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Spices Along the Silk Road

December Junzi Chef's Table

 

For Chef’s Table this month, we partner with MOFAD Chef John Hutt and Burlap & Barrel co-founder Ethan Frisch, on a journey through the Silk Road from China to Venice, tracing how Chinese foodways evolved on the journey from Chang’an into Xinjiang, the oasis cities of Central Asia, the Middle East, and finally Europe. Where silk was the transport, food was the connection that opened up the doors of cultural translation.

Our third course featured three types of dumplings, inspired by spices and flavors along the silk road.

Our third course featured three types of dumplings, inspired by spices and flavors along the silk road.

 

- Menu, December 2018 -

SICHUAN PEPPERCORN
chilled dan dan noodles, sesame, ginger, scallion

AFGHAN CUMIN, SAFFRON
lamb kebob, cilantro, parsley, yogurt

DUMPLINGS, SPICES
mongolian buuz, uzbek manti, afghan mantu, vareniki, khinkali

TURMERIC, BAY, CORIANDER
fish curry, coriander bao, plov

LONG PEPPER, CARDAMOM
rose water ice cream

 
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Sweet & Sour

October Junzi Chef's Table

 

The recipes we’re cooking from this month are very, very old.

For Chef’s Table in October, we partnered with vinegar expert Michael Harlan Turkell and vinegar purveyor Gotham Grove to explore the role of vinegar in Chinese cooking and how Chinese cuisine influenced the use of vinegar in cultures beyond.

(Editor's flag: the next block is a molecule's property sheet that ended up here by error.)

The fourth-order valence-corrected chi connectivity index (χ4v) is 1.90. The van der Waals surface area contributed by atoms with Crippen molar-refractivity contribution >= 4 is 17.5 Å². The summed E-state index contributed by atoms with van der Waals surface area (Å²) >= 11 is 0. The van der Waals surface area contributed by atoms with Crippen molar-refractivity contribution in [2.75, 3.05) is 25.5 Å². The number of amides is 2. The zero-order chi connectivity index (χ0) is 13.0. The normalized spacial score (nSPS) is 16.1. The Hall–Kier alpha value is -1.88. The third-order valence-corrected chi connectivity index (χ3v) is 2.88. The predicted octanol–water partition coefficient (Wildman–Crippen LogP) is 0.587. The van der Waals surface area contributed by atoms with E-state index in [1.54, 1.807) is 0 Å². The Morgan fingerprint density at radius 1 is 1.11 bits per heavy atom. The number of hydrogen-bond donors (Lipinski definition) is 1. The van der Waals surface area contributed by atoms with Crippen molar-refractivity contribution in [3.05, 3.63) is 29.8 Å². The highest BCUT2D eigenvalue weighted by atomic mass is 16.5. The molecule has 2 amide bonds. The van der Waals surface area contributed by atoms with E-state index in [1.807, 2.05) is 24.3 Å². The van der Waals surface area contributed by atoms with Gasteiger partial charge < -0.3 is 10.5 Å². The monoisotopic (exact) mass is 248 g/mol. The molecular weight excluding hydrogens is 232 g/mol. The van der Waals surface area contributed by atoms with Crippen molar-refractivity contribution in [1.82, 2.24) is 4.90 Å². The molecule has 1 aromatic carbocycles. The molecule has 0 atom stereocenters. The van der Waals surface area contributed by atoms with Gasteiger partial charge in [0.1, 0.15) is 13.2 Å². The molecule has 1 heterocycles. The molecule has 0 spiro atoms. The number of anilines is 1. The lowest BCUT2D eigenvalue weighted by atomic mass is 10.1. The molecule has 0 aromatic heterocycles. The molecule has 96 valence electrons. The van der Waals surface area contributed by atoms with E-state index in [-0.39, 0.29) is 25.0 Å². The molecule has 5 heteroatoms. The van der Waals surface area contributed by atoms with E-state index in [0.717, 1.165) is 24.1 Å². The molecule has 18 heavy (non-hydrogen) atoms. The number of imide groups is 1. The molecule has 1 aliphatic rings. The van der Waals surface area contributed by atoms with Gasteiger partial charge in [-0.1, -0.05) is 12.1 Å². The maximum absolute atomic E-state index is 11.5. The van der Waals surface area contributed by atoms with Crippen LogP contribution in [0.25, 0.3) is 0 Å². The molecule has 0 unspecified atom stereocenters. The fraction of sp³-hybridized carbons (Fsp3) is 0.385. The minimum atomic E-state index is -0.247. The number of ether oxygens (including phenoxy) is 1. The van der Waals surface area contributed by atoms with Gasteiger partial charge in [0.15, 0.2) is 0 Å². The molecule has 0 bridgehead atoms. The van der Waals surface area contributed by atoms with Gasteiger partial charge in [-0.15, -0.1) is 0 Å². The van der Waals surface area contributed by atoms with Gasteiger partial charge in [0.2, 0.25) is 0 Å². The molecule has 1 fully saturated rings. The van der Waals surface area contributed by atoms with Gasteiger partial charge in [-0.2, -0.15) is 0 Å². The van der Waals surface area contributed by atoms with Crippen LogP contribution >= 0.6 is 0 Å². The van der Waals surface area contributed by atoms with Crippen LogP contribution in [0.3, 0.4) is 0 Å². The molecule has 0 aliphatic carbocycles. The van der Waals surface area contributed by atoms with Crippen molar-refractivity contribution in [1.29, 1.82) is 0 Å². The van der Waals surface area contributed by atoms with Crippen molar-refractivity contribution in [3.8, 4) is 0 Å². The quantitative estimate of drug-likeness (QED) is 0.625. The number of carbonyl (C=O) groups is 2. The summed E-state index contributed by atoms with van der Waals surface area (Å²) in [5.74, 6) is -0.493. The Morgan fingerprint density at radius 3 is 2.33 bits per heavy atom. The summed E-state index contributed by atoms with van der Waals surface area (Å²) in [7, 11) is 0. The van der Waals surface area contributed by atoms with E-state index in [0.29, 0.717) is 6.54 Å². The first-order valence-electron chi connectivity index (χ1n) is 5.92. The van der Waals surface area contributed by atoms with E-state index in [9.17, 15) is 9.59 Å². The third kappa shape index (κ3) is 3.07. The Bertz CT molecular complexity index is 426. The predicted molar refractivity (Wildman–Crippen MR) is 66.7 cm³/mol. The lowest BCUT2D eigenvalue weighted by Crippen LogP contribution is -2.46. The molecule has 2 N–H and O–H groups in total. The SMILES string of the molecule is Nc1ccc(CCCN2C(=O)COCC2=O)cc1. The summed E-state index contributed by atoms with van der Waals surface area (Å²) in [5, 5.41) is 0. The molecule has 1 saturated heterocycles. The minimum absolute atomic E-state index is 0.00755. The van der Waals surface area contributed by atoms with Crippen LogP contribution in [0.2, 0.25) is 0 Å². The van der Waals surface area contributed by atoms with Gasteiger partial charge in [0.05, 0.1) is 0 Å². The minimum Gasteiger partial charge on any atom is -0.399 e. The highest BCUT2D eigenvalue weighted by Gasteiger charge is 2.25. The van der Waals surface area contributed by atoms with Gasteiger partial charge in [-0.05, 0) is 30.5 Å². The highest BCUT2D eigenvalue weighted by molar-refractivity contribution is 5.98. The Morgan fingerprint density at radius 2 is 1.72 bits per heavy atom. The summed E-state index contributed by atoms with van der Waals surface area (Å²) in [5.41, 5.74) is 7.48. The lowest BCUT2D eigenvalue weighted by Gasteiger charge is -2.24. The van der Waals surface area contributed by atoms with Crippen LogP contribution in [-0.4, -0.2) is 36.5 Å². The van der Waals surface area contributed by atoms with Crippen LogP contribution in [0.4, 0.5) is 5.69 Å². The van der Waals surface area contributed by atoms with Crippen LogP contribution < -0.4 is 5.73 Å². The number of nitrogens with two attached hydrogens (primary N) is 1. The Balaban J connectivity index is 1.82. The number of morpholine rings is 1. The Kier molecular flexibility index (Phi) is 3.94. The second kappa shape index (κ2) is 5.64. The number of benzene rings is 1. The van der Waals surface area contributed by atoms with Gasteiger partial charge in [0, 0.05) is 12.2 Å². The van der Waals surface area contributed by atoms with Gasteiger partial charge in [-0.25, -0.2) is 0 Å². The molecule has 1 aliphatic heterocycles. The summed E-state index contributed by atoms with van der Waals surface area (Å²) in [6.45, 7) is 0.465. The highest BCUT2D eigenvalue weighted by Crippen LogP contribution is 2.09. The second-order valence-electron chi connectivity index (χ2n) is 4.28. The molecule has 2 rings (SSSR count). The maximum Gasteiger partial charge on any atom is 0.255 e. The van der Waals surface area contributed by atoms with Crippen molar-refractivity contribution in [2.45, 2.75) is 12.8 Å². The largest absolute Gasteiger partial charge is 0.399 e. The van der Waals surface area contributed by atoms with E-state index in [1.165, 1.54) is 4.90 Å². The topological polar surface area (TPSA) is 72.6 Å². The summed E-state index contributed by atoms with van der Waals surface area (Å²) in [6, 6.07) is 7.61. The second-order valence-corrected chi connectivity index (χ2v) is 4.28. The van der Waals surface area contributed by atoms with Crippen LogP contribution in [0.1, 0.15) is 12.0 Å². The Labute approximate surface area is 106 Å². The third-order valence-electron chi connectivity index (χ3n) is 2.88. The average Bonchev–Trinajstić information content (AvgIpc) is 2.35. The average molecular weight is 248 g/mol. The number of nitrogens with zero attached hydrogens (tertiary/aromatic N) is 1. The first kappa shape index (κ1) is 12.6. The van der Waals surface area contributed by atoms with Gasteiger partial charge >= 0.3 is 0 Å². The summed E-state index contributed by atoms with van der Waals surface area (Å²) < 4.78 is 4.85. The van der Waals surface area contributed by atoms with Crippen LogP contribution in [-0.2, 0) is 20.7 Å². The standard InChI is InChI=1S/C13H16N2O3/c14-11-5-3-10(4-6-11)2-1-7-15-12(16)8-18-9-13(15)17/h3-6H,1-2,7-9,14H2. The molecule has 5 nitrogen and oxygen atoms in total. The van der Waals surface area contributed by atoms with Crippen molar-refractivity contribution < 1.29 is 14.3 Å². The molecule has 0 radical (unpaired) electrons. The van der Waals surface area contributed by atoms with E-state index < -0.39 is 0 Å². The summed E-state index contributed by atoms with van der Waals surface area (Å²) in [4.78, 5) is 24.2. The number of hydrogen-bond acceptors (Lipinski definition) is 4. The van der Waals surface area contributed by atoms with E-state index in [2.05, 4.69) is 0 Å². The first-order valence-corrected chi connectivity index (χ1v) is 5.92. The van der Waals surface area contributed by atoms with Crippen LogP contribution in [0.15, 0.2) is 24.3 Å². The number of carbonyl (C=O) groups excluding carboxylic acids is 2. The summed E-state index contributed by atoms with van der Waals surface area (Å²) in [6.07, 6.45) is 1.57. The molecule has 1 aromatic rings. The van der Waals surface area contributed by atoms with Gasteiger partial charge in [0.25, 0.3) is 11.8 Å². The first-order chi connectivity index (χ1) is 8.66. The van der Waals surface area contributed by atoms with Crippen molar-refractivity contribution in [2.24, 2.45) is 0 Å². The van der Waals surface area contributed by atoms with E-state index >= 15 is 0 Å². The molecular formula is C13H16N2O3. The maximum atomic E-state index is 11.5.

Over 6 courses, we’ll examined how a slight twist in just the component of vinegar in traditional Chinese dishes can transform and transport flavor profiles into novel directions.

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- Menu, October 2018 -

CUCUMBER
3 year plum vinegar, lemon, perilla, sichuan peppercorns

WONTON EGG DROP SOUP
5-year ginkgo ‘hyo’ vinegar, chicken wonton, chinese celery

WEST LAKE COD
8-year snail black vinegar, long beans, olives

SWEET & SOUR PORK
3-year winter melon vinegar, hawthorne, hazelnuts

BRAISED CABBAGE
black rice vinegar, superior broth, ham

MILLET RICE
3-year mugwort vinegar, koshihikari

APPLE MILK
sakamoto apple amber rice vinegar, milk

PINEAPPLE BUNS
aged plantain vinegar, pineapple custard

 
plating the 3rd course: west lake cod, leeks, snail black vinegar, potato

plating the 3rd course: west lake cod, leeks, snail black vinegar, potato

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Turkell talking vinegar

Turkell talking vinegar

First course: smashed cucumber, lemon, perilla, plum vinegar

First course: smashed cucumber, lemon, perilla, plum vinegar


The classic pineapple custard bun (港式菠蘿包) a Hong Kong bakery staple, was our last course in this meal.

The classic pineapple custard bun (港式菠蘿包) a Hong Kong bakery staple, was our last course in this meal.

2nd course: wonton egg drop soup with 5-year ginkgo ‘hyo’ vinegar, chicken wonton, chinese celery

2nd course: wonton egg drop soup with 5-year ginkgo ‘hyo’ vinegar, chicken wonton, chinese celery


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From Rome to Canal St

August Junzi Chef's Table

 

In the beginning, more than 2,000 years ago, Romans built aqueducts and snacked on bread, vegetables, olives, and fish sauce.

Meanwhile, Chinese courtsmen were inventing paper, cultivating fruits, eating domesticated birds and making soy sauce. The two empires sat on opposite edges of the earth, but philosophers and eunuchs alike had already begun to sing the songs of food as medicine, food as decadence, food as civilization.